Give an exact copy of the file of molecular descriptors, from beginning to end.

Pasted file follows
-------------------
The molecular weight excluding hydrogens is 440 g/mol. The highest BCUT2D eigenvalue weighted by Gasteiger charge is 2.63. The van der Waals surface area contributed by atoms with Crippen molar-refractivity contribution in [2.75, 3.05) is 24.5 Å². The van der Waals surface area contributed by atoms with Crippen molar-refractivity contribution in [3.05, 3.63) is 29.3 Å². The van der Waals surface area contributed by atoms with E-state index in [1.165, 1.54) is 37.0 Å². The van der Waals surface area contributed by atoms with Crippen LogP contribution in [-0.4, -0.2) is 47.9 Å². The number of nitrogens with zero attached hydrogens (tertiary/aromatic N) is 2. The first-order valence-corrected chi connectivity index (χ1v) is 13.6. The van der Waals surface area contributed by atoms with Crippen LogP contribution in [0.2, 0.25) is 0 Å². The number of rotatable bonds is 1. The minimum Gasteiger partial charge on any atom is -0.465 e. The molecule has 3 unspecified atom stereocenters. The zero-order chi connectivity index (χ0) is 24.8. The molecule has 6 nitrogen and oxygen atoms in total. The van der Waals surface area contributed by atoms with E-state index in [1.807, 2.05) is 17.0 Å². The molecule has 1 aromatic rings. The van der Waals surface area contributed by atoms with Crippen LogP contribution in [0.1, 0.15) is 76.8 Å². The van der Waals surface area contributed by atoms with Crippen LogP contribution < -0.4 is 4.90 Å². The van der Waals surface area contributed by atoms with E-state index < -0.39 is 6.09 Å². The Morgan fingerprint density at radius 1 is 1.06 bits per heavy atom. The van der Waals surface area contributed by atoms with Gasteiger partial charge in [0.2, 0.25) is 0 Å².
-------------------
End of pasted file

The molecular weight excluding hydrogens is 440 g/mol. The highest BCUT2D eigenvalue weighted by Gasteiger charge is 2.63. The van der Waals surface area contributed by atoms with Crippen molar-refractivity contribution in [2.75, 3.05) is 24.5 Å². The van der Waals surface area contributed by atoms with Crippen molar-refractivity contribution in [3.05, 3.63) is 29.3 Å². The van der Waals surface area contributed by atoms with E-state index in [1.165, 1.54) is 37.0 Å². The van der Waals surface area contributed by atoms with Crippen LogP contribution in [-0.4, -0.2) is 47.9 Å². The number of nitrogens with zero attached hydrogens (tertiary/aromatic N) is 2. The first-order valence-corrected chi connectivity index (χ1v) is 13.6. The van der Waals surface area contributed by atoms with Crippen LogP contribution in [0.2, 0.25) is 0 Å². The number of rotatable bonds is 1. The minimum Gasteiger partial charge on any atom is -0.465 e. The molecule has 3 unspecified atom stereocenters. The zero-order chi connectivity index (χ0) is 24.8. The molecule has 6 nitrogen and oxygen atoms in total. The van der Waals surface area contributed by atoms with E-state index in [1.807, 2.05) is 17.0 Å². The molecule has 1 aromatic rings. The van der Waals surface area contributed by atoms with Crippen LogP contribution in [0.1, 0.15) is 76.8 Å². The van der Waals surface area contributed by atoms with Crippen LogP contribution < -0.4 is 4.90 Å². The van der Waals surface area contributed by atoms with E-state index < -0.39 is 6.09 Å². The Morgan fingerprint density at radius 1 is 1.06 bits per heavy atom. The van der Waals surface area contributed by atoms with Gasteiger partial charge in [0.2, 0.25) is 0 Å².